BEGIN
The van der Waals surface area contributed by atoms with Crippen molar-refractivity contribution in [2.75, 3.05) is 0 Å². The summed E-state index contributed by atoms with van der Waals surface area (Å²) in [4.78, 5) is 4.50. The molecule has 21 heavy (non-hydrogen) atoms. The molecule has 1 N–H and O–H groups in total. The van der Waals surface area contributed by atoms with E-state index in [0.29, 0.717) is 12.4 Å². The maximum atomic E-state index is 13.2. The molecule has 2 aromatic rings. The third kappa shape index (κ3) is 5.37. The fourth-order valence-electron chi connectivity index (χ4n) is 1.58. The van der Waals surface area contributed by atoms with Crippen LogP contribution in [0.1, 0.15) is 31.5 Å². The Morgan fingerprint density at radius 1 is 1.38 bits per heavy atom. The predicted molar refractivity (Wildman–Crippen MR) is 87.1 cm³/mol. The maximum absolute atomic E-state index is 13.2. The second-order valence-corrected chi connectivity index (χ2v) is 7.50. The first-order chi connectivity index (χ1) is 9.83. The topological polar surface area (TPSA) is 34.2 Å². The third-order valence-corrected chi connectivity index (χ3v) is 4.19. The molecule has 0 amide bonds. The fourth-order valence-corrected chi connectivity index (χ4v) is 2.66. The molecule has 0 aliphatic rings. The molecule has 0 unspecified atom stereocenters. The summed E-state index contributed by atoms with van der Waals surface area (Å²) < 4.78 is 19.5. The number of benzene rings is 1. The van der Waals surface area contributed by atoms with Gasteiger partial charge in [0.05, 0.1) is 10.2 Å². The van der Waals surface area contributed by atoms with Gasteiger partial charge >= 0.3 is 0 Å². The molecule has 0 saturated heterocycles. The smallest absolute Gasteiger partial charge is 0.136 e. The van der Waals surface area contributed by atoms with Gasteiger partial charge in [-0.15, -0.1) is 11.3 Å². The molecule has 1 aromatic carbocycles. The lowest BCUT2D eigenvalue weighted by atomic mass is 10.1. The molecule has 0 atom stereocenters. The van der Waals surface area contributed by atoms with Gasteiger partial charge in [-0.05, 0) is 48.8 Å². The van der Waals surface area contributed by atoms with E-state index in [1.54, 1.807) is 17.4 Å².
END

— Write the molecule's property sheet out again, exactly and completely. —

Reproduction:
The van der Waals surface area contributed by atoms with Crippen molar-refractivity contribution in [2.75, 3.05) is 0 Å². The summed E-state index contributed by atoms with van der Waals surface area (Å²) in [4.78, 5) is 4.50. The molecule has 21 heavy (non-hydrogen) atoms. The molecule has 1 N–H and O–H groups in total. The van der Waals surface area contributed by atoms with E-state index in [0.29, 0.717) is 12.4 Å². The maximum atomic E-state index is 13.2. The molecule has 2 aromatic rings. The third kappa shape index (κ3) is 5.37. The fourth-order valence-electron chi connectivity index (χ4n) is 1.58. The van der Waals surface area contributed by atoms with Crippen LogP contribution in [0.1, 0.15) is 31.5 Å². The Morgan fingerprint density at radius 1 is 1.38 bits per heavy atom. The predicted molar refractivity (Wildman–Crippen MR) is 87.1 cm³/mol. The maximum absolute atomic E-state index is 13.2. The second-order valence-corrected chi connectivity index (χ2v) is 7.50. The first-order chi connectivity index (χ1) is 9.83. The topological polar surface area (TPSA) is 34.2 Å². The third-order valence-corrected chi connectivity index (χ3v) is 4.19. The molecule has 0 amide bonds. The fourth-order valence-corrected chi connectivity index (χ4v) is 2.66. The molecule has 0 aliphatic rings. The molecule has 0 unspecified atom stereocenters. The summed E-state index contributed by atoms with van der Waals surface area (Å²) < 4.78 is 19.5. The number of benzene rings is 1. The van der Waals surface area contributed by atoms with Gasteiger partial charge in [0.05, 0.1) is 10.2 Å². The van der Waals surface area contributed by atoms with Gasteiger partial charge >= 0.3 is 0 Å². The molecule has 0 saturated heterocycles. The smallest absolute Gasteiger partial charge is 0.136 e. The van der Waals surface area contributed by atoms with Gasteiger partial charge in [-0.15, -0.1) is 11.3 Å². The molecule has 1 aromatic carbocycles. The lowest BCUT2D eigenvalue weighted by atomic mass is 10.1. The molecule has 0 atom stereocenters. The van der Waals surface area contributed by atoms with Gasteiger partial charge in [-0.05, 0) is 48.8 Å². The van der Waals surface area contributed by atoms with E-state index in [1.54, 1.807) is 17.4 Å².